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Guest Lecture by Ben Brose (University of Michigan): Modern Reinterpretations of the Journey to the West

Jul 19, 2018 02:00 pm to 04:00 pm

"Translating Liturgy into Literature: Modern Reinterpretations of the Journey to the West"

Abstract: The Journey to the West is one of the best known early Chinese novels. This talk will reconsider basic assumptions about the history and function of this book to argue that the Journey to the West served an important ritual and liturgical function before and after it was reconceived as a work of secular literature. The “novel” will be briefly considered from two related perspectives. The first is the early history of its European and North American translations. Arthur Waley’s celebrated abridgment marked an important turning point in a long tradition of interpreting the novel for a Western audience. Prior to Waley, most translators remarked—with either curiosity or exasperation—on the novel’s influence on popular religious practice and belief. Following Waley, however, the novel was consistently portrayed as a work of fiction, and its religious imagery was downplayed or dismissed as inconsequential. The second perspective to be explored is that of late-nineteenth- and early-twentieth-century Chinese reformers who sought to enlist the Journey to the Westin their vision of a new, modern, and secular China. The efforts of these intellectuals and officials, influenced to a degree by Western missionaries and scholars, effectively transformed the Journey to the West into work of non-threatening, entertaining fiction.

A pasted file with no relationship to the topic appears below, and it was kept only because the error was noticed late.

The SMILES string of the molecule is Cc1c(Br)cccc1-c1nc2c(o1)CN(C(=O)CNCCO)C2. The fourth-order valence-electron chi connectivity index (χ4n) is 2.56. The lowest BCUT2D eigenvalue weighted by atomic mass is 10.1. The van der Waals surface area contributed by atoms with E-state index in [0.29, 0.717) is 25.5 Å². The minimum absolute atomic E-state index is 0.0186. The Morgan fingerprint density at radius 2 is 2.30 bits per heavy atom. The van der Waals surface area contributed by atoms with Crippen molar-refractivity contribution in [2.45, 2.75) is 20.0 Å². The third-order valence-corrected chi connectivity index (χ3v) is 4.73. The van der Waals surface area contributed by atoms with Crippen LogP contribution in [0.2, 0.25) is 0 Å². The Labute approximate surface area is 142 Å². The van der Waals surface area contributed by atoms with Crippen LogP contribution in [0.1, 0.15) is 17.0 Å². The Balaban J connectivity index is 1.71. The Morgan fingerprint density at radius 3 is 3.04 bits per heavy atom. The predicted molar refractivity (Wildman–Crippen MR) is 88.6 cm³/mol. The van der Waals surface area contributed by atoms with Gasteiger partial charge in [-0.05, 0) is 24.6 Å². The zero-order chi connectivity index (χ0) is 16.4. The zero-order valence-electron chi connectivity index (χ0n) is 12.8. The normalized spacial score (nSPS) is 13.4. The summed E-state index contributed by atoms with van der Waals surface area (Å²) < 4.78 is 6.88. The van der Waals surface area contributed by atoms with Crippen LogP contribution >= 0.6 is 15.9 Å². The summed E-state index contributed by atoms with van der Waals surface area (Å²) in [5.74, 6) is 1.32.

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Ben_Brose_19_July.pdf

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